Here are some key takeaways from the “Coronavirus Aid, Relief, and Economic Security Act” or “CARES Act” that was recently signed by President Trump.

  • The Small Business Administration (SBA) is bolstered up to provide loans to small businesses (fewer than 500 employees). No collateral or personal guarantee is required. Loan amounts will be worth 250% of an employer’s monthly payroll with a $10 million maximum. Partial loan forgiveness is a possibility.
  • Unemployment benefits expand under a temporary Pandemic Unemployment Assistance program for those that would not traditionally be eligible, including self-employed workers and independent contractors. This adds $600 per week for up to four months in addition to what beneficiaries would receive normally from the state.
  • Every adult will be given $1,200, with an additional $500 per child. Amounts start to phase out at $75,000 for single filers and $150,000 for married couples with a complete phaseout at $99,000 for single filers and $198,000 for married couples. For every $100 of income above the initial threshold, the payment will drop by $5. Amounts will be determined by looking at a person’s adjusted gross income on their most recent tax filing whether that is 2018 or 2019. Filers who elected direct deposit for refunds or payments will likely receive their stimulus checks quicker than individuals who normally elect to receive it via check. More information is available here.
  • The bill allows $100,000 distributions from retirement plans without the 10% early withdrawal penalty. Income attributed to those distributions would be subject to tax over three years as opposed to one. Taxpayers will be allowed to repay their retirement plans to make up for money withdrawn to pay coronavirus-related expenses.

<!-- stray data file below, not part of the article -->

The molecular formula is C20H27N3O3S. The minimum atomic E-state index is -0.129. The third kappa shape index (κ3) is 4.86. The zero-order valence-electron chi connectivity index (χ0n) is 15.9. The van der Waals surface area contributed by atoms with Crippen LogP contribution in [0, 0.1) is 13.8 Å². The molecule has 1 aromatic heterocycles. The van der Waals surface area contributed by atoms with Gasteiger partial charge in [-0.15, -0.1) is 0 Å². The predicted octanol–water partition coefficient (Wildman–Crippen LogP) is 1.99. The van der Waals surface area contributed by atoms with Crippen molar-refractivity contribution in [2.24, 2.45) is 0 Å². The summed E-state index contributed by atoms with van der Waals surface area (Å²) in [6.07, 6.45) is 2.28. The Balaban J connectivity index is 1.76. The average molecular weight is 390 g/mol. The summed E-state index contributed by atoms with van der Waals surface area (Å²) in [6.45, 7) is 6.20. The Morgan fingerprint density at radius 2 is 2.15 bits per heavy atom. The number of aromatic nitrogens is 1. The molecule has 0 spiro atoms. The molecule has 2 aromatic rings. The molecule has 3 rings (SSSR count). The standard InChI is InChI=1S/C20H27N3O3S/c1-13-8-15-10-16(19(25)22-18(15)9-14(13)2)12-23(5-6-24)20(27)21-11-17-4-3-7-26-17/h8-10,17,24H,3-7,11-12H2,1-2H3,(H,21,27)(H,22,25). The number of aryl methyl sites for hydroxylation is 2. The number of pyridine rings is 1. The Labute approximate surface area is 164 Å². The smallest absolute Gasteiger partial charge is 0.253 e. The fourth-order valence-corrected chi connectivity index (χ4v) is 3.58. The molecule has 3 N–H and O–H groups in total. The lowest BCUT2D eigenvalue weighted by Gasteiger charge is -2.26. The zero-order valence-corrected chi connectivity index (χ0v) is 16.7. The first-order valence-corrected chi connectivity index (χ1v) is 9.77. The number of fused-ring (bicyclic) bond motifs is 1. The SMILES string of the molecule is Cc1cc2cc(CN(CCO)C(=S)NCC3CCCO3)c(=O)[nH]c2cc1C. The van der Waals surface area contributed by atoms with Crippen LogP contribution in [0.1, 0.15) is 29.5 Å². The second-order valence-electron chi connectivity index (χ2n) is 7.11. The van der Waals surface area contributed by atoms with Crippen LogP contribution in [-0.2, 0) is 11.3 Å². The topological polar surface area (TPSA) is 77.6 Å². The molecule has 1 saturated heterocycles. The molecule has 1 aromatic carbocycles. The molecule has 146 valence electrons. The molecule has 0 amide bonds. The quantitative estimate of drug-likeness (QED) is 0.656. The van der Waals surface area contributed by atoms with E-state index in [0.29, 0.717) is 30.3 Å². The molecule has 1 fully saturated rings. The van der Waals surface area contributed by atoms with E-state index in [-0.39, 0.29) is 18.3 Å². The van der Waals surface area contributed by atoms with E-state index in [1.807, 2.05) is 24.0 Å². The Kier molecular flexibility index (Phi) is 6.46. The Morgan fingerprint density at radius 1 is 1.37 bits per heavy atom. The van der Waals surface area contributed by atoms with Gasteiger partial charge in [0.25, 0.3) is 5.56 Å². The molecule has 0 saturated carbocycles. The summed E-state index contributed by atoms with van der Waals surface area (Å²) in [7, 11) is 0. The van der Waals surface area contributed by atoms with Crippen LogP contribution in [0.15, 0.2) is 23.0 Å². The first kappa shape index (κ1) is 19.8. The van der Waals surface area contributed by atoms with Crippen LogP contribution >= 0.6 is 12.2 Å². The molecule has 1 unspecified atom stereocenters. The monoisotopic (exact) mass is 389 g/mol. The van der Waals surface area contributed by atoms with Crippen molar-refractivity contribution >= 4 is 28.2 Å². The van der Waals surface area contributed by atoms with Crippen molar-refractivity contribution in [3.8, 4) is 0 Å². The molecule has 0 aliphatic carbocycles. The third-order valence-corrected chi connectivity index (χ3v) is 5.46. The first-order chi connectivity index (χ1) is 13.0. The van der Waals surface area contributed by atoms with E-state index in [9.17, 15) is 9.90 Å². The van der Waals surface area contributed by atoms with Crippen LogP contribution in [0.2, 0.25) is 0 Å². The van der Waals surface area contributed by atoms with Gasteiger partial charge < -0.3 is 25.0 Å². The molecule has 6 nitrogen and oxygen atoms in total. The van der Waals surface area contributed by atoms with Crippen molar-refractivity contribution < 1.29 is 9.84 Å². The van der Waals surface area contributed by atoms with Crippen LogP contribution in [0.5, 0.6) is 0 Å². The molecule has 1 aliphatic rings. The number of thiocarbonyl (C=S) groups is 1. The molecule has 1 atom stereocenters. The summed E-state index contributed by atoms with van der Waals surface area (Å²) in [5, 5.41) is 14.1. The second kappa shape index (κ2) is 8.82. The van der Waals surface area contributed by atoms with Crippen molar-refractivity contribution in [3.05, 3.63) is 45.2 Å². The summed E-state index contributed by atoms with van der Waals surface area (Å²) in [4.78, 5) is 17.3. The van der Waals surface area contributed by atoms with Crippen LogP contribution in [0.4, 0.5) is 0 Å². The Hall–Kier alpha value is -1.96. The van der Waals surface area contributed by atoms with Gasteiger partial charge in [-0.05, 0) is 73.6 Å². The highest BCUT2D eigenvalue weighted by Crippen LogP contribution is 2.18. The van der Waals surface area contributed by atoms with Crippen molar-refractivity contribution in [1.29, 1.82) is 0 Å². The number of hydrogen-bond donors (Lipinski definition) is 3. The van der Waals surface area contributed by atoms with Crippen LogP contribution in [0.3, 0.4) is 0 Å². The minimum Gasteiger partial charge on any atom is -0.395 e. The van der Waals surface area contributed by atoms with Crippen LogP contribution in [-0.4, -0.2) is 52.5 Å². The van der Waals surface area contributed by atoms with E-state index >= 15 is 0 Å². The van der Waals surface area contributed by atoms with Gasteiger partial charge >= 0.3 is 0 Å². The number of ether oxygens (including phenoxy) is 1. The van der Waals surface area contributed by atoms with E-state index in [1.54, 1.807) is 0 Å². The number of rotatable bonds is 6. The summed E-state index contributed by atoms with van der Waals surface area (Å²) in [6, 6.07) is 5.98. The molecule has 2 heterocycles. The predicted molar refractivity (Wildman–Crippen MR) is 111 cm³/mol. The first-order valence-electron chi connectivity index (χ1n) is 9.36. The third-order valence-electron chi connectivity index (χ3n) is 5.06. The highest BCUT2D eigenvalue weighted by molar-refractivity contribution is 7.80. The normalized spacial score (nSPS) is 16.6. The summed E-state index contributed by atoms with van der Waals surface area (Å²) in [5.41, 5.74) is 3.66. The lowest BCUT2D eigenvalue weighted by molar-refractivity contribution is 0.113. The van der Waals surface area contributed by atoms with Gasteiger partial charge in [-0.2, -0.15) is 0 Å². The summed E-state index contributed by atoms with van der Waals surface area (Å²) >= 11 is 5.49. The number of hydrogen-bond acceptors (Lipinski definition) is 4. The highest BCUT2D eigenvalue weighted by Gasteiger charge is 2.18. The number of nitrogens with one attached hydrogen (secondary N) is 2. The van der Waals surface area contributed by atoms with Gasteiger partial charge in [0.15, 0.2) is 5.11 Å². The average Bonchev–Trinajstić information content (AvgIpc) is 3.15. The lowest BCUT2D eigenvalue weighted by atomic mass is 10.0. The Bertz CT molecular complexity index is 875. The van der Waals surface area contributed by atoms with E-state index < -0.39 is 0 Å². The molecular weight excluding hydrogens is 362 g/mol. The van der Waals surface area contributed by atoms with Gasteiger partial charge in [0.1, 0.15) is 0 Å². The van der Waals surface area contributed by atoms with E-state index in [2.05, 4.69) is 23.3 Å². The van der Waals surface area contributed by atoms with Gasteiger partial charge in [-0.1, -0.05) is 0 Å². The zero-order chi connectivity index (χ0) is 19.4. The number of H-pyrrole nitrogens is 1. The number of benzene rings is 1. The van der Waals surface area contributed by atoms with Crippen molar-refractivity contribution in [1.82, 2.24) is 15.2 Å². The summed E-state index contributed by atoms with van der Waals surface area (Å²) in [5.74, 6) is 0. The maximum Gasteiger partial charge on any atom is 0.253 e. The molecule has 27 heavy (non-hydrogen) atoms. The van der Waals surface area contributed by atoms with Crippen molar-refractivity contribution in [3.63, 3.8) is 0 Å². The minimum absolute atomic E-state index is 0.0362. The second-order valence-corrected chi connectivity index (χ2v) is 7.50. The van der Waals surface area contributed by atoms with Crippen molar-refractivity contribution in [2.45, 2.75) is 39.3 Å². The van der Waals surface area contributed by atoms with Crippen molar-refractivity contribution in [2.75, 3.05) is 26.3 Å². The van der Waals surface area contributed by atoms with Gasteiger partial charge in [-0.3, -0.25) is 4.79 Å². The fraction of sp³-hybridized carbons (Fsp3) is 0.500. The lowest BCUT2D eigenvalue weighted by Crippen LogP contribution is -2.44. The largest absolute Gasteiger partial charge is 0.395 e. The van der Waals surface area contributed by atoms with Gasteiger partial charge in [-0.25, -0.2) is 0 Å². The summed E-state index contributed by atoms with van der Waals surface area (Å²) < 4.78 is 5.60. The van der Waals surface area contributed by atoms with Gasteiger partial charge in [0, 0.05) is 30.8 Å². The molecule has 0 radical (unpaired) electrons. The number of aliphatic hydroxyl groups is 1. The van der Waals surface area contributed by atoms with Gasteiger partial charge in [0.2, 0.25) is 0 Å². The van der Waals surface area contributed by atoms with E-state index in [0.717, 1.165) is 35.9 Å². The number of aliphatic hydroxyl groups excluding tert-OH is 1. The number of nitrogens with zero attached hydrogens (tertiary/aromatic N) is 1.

• 401(k) loans have been increased from a maximum of $50,000 to $100,000 with the same collateral requirements.  For any loans taken out between now until the end of 2020, repayment of those loans is delayed one year.
  • Required minimum distributions (RMDs) will be waived for 2020.
  • $300 of an individual’s charitable contributions will be allowed to be moved to an “above the line deduction,” thus allowing filers who normally utilize the standard deduction to benefit from charitable giving.
  • The 50% of adjusted gross income limitation will be eliminated for 2020 as it relates to charitable contributions. For corporations, the 10% limit would increase to 25% of taxable income.
  • A tax credit is available to businesses with fewer than 100 employees that were forced to suspend operations or that have seen gross receipts fall by 50% from the previous year. The credit is worth up to 50% of wages paid during the crisis to assist in retaining their workforce.
  • Payroll taxes for employers can be deferred and paid over the next two years with half due by 12/31/2021 and the other half due by 12/31/2022.
  • Net Operating Losses from 2018, 2019, 2020 can now be carried back 5 years. The Tax Cuts and Jobs Act limited the ability to carry back any net operating losses.
  • The interest expense limitation will be raised from 30% of taxable income to 50% for 2019 and 2020 filings.
  • Group health plans and health insurance carriers will be required to offer preventative services and testing for free as it relates to COVID-19.
  • Student loans will suspend payments without interest through 09/30/2020. Collection efforts, including garnishments and tax refund offsets, will stop during this time as well.
  • The bill allows a high-deductible health plan (HDHP) with an health savings account (HSA) to cover telehealth services before a patient reaches the deductible. It also allows funds in HSAs and Flexible Spending Accounts (FSAs)to be used to purchase over-the-counter medical products without a prescription from a physician.